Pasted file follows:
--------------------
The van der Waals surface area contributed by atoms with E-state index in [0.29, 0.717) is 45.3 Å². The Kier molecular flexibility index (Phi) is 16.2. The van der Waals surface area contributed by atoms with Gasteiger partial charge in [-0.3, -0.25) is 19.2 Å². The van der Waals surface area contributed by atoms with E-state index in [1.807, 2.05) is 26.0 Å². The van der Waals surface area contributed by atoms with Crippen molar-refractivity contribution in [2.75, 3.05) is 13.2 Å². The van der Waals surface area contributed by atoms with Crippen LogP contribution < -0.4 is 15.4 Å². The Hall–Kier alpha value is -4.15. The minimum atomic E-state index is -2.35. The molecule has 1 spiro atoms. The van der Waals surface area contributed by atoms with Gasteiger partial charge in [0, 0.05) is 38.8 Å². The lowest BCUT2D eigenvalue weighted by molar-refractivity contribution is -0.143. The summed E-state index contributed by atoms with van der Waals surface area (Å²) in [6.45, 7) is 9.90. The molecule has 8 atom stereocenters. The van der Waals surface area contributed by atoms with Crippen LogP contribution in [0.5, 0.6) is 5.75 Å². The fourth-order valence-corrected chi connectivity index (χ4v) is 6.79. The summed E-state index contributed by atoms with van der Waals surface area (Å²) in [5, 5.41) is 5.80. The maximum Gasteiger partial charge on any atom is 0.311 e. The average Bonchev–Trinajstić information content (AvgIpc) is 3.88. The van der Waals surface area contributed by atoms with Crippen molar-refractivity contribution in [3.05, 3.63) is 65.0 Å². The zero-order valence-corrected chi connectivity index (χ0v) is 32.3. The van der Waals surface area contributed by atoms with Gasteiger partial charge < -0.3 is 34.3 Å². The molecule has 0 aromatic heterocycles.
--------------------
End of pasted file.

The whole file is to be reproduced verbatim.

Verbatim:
The van der Waals surface area contributed by atoms with E-state index in [0.29, 0.717) is 45.3 Å². The Kier molecular flexibility index (Phi) is 16.2. The van der Waals surface area contributed by atoms with Gasteiger partial charge in [-0.3, -0.25) is 19.2 Å². The van der Waals surface area contributed by atoms with E-state index in [1.807, 2.05) is 26.0 Å². The van der Waals surface area contributed by atoms with Crippen molar-refractivity contribution in [2.75, 3.05) is 13.2 Å². The van der Waals surface area contributed by atoms with Crippen LogP contribution < -0.4 is 15.4 Å². The Hall–Kier alpha value is -4.15. The minimum atomic E-state index is -2.35. The molecule has 1 spiro atoms. The van der Waals surface area contributed by atoms with Gasteiger partial charge in [0, 0.05) is 38.8 Å². The lowest BCUT2D eigenvalue weighted by molar-refractivity contribution is -0.143. The summed E-state index contributed by atoms with van der Waals surface area (Å²) in [6.45, 7) is 9.90. The molecule has 8 atom stereocenters. The van der Waals surface area contributed by atoms with Crippen LogP contribution in [0.5, 0.6) is 5.75 Å². The fourth-order valence-corrected chi connectivity index (χ4v) is 6.79. The summed E-state index contributed by atoms with van der Waals surface area (Å²) in [5, 5.41) is 5.80. The maximum Gasteiger partial charge on any atom is 0.311 e. The average Bonchev–Trinajstić information content (AvgIpc) is 3.88. The van der Waals surface area contributed by atoms with Crippen molar-refractivity contribution in [3.05, 3.63) is 65.0 Å². The zero-order valence-corrected chi connectivity index (χ0v) is 32.3. The van der Waals surface area contributed by atoms with Gasteiger partial charge < -0.3 is 34.3 Å². The molecule has 0 aromatic heterocycles.